A player for Havana's Industriales baseball team winds up to throw a ball during a training session in Havana on Sept. 27. Cuba recently lifted a ban on its athletes' signing contracts to play overseas professionally.
A player for Havana's Industriales baseball team winds up to throw a ball during a training session in Havana on Sept. 27. Cuba recently lifted a ban on its athletes' signing contracts to play overseas professionally. Ramon Espinosa/AP
Baseball season is over in the United States, but it's just getting started in Cuba. It's the first season since Communist authorities lifted a 50-year-old ban on players' signing professional contracts abroad.
The move could bring even more Cuban defections to the U.S. major leagues, but fans on the island aren't booing the change.
Going to a baseball game at Havana's Latin American stadium is a little different from the typical experience in the U.S.
Yulieski Gourriel, a star player for the Industriales team, works out at a gym in Havanaon Sept. 27. He could probably sign a big league contract for tens of millions. In Cuba, top players are lucky to earn $100 a month.
Yulieski Gourriel, a star player for the Industriales team, works out at a gym in Havanaon Sept. 27. He could probably sign a big league contract for tens of millions. In Cuba, top players are lucky to earn $100 a month. Ramon Espinosa/AP
There's no beer for sale, and no nachos or Cracker Jacks either. Fans with air horns and cowbells sip rum from soda bottles and smoke cigarettes in the concrete bleachers.
In place of a Jumbotron or the Kiss Cam, there are socialist slogans in huge letters above the outfield, declaring "Cuba is a country of champions" and its athletes "a victory of the Revolution."
One thing that does compare is the talent on the field.
Yulieski Gourriel, the star third baseman for Havana's Industriales, could probably sign a U.S. big league contract tomorrow for tens of millions. In Cuba, top players are lucky to earn $100 a month.
But after spending decades trying to block them from leaving, Cuba is betting its biggest stars will return home if allowed to spend part of the year earning real money in places like Mexico or Japan.
Fans show their support for the Industriales team at the Latin American stadium in Havana in 2009.
Fans show their support for the Industriales team at the Latin American stadium in Havana in 2009. Javier Galeano/AP
It's a huge change, but it also creates an easy way to defect to the United States, where salaries are much higher. However, the U.S. trade embargo means Cuban players and their earnings can't legally return. Still, Industriales fan Yolexi Ibañez says he's not worried about a talent drain from the island.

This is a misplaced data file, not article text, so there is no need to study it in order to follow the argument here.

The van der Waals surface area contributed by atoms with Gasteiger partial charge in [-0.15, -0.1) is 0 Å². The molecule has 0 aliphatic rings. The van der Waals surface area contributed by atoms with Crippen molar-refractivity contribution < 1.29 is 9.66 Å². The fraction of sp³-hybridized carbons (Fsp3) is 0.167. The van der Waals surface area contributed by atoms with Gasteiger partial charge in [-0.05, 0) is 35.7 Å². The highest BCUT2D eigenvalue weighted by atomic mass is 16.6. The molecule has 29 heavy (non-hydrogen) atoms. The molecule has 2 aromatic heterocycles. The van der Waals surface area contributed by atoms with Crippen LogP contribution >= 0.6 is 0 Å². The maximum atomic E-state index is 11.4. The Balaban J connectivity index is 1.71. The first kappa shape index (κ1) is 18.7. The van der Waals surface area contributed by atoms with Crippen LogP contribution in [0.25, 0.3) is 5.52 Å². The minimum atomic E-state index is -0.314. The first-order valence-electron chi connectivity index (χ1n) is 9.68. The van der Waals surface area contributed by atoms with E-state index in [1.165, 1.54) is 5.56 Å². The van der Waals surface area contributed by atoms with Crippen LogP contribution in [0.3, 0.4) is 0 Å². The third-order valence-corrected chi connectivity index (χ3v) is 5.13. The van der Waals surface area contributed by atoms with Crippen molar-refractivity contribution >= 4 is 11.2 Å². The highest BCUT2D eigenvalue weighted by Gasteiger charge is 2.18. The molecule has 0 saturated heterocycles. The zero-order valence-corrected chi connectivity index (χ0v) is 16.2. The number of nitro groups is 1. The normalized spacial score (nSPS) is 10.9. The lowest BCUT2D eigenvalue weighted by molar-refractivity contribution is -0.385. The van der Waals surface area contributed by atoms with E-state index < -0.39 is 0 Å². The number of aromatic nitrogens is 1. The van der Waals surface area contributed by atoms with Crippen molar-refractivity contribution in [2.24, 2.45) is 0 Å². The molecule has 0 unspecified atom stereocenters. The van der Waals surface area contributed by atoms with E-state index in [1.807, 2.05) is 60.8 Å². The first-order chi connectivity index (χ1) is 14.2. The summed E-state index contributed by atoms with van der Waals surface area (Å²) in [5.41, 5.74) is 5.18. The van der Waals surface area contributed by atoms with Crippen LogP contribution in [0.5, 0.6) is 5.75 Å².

"Ballplayers grow like the grass here," Ibañez says. "Some will leave, but I think others will return home just like they do in Venezuela, Mexico or the Dominican Republic, and put on the uniforms of their national teams."
In the Fidel Castro school of sports, a country's athletes should remain amateurs, playing for national pride — not the highest-paying employer. But that view is fading here along with the 87-year-old retired comandante, and one of his sons, baseball official Antonio Castro, is pushing the changes.
Other young Cubans at the stadium like Silvia Blanco say they want to see their players competing against the best in the world.
"That's what motivates them," Blanco says, "and in turn makes them better players."
The streets are often the best place for baseball commentary in Cuba, especially a spot known as the Hot Corner.
It's not a corner per se, but a meeting place in Havana's Central Park where men gather each day to argue heatedly about baseball. One of the regular combatants here, Jesus Sosa, says there are few doubts that more Cubans will end up leaving for bigger pay and the chance to play at the game's highest level in the U.S.
"That's where the best baseball is played," Sosa says. "Maybe more Cubans can now play in Mexico or Japan, but the top players from those leagues also go to the United States."
For decades, fans in Cuba had virtually no access to information about players who defected. But now many Cubans follow Major League Baseball through the Internet or pirated satellite TV. The government has also relented, showing World Series games on state television this year for the first time.
Rey Estrada watched the whole thing and says Cuban fans will soon be like Dominicans or Venezuelans, rooting for their players even when they no longer compete at home.
"In the end, we all feel proud," Estrada says, "even those who criticize the players for leaving."
Cubans have continued to defect at a record pace, despite the government's new opening. After fleeing to Haiti over the summer, slugger Jose Abreu signed with the Chicago White Sox last month for six years and $68 million. It's the biggest contract yet for a Cuban player.